7/14/2008 - EDWARDS AFB, CA -- NASA is evaluating an advanced,
fiber optic-based sensing technology that could aid development
of active control of an aircraft's wing shape. Controlling a
wing's shape in flight would allow it to take advantage of aerodynamics
and improve overall aircraft efficiency.
The Fiber Optic Wing Shape Sensor system measures and displays
the shape of the aircraft's wings in flight. The system also
has potential for improving aircraft safety when the technology
is used to monitor the aircraft structure.
Flight tests on NASA's Ikhana, a modified Predator B unmanned
aircraft adapted for civilian research, are under way at NASA's
Dryden Flight Research Center at Edwards Air Force Base in California.
The effort represents one of the first comprehensive flight
validations of fiber optic sensor technology.
"Generations of aircraft and spacecraft could benefit
from work with the new sensors if the sensors perform in the
sky as they have in the laboratory," said Lance Richards,
Dryden's Advanced Structures and Measurement group lead.
The weight reduction that fiber optic sensors would make possible
could reduce operating costs and improve fuel efficiency. The
development also opens up new opportunities and applications
that would not be achievable with conventional technology. For
example, the new sensors could enable adaptive wing-shape control.
"Active wing-shape control represents the gleam in the
eye of every aerodynamicist," Richards said. "If the
shape of the wing can be changed in flight, then the efficiency
and performance of the aircraft can be improved, from takeoff
and landing to cruising and maneuvering."
Six hair-like fibers located on the top surface of Ikhana's
wings provide more than 2,000 strain measurements in real time.
With a combined weight of less than two pounds, the fibers are
so small that they have no significant effects on aerodynamics.
The sensors eventually could be embedded within composite wings
in future aircraft.
To validate the new sensors' accuracy, the research team is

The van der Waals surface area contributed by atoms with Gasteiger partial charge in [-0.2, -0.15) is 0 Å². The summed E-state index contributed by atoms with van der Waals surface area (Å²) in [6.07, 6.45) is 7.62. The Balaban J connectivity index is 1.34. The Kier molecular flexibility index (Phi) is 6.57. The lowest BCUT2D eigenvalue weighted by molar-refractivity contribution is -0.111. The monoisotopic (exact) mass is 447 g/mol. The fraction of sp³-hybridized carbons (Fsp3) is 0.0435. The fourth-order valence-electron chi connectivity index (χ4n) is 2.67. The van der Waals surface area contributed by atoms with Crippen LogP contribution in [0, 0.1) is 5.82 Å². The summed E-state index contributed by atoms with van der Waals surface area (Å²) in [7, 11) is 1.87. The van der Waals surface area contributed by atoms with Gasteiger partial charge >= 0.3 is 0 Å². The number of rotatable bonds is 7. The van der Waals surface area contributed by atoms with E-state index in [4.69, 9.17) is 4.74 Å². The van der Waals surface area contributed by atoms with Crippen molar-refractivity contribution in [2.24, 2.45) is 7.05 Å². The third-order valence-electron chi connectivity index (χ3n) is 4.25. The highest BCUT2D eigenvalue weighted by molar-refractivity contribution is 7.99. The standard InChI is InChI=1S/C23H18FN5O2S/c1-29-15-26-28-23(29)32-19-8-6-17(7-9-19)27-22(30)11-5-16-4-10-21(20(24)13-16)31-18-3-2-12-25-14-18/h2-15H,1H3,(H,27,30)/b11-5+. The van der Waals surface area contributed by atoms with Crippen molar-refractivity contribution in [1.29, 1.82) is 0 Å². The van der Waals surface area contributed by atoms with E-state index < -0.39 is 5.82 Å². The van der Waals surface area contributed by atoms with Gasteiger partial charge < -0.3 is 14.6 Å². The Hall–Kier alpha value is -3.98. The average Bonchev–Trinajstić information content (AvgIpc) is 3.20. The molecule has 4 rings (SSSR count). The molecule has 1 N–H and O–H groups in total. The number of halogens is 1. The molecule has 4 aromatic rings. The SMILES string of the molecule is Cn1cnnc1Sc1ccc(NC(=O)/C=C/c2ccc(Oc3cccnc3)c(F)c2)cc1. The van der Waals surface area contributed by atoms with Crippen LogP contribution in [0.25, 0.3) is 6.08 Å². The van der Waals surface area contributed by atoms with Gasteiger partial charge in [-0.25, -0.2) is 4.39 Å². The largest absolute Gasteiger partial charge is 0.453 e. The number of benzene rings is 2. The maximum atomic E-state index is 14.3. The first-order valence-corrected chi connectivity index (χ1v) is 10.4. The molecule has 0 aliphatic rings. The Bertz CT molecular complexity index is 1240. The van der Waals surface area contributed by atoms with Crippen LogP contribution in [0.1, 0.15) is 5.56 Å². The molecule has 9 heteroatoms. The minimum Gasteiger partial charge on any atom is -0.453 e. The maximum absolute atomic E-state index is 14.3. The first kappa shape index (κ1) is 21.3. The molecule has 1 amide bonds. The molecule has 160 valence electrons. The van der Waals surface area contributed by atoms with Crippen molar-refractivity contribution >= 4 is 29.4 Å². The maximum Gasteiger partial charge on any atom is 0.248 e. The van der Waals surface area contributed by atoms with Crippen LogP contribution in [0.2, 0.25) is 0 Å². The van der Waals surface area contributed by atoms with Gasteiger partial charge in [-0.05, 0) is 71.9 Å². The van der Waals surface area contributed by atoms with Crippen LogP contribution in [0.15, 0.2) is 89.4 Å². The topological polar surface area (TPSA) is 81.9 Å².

comparing results obtained with the fiber optic wing shape sensors
against those of 16 traditional strain gauges co-located on
the wing alongside the new sensors.
"The sensors on Ikhana are imperceptibly small because
they're located on fibers approximately the diameter of a human
hair," Richards explained. "You can get the information
you need from the thousands of sensors on a few fibers without
the weight and complexity of conventional sensors. Strain gauges,
for example, require three copper lead wires for every sensor."
When using the fiber optic sensors, researchers do not require
analytical models for determining strain and other measurements
on the aircraft because data derived with the sensors include
all of the actual measurements being sought.
Another safety-related benefit of the lightweight fiber optic
sensors is that thousands of sensors can be left on the aircraft
during its lifetime, gathering data on structural health and
performance. By knowing the stress levels at thousands of locations
on the aircraft, designers can more optimally design structures
and reduce weight while maintaining safety, Richards explained.
The net result could be a reduction in fuel costs and an increase
Further, intelligent flight control software technology now
being developed can incorporate structural monitoring data from
the fiber optic sensors to compensate for stresses on the airframe,
helping prevent situations that might otherwise result in a
loss of flight control.
By extension, the application of the technology to wind turbines
could improve their performance by making their blades more
"An improvement of only a few percent equals a huge economic
benefit," Richards said. "The sensors could also be
used to look at the stress of structures, like bridges and dams,
and possibilities extend to potential biomedical uses as well.
The applications of this technology are mind-boggling."
Source: NASA Dryden Press Release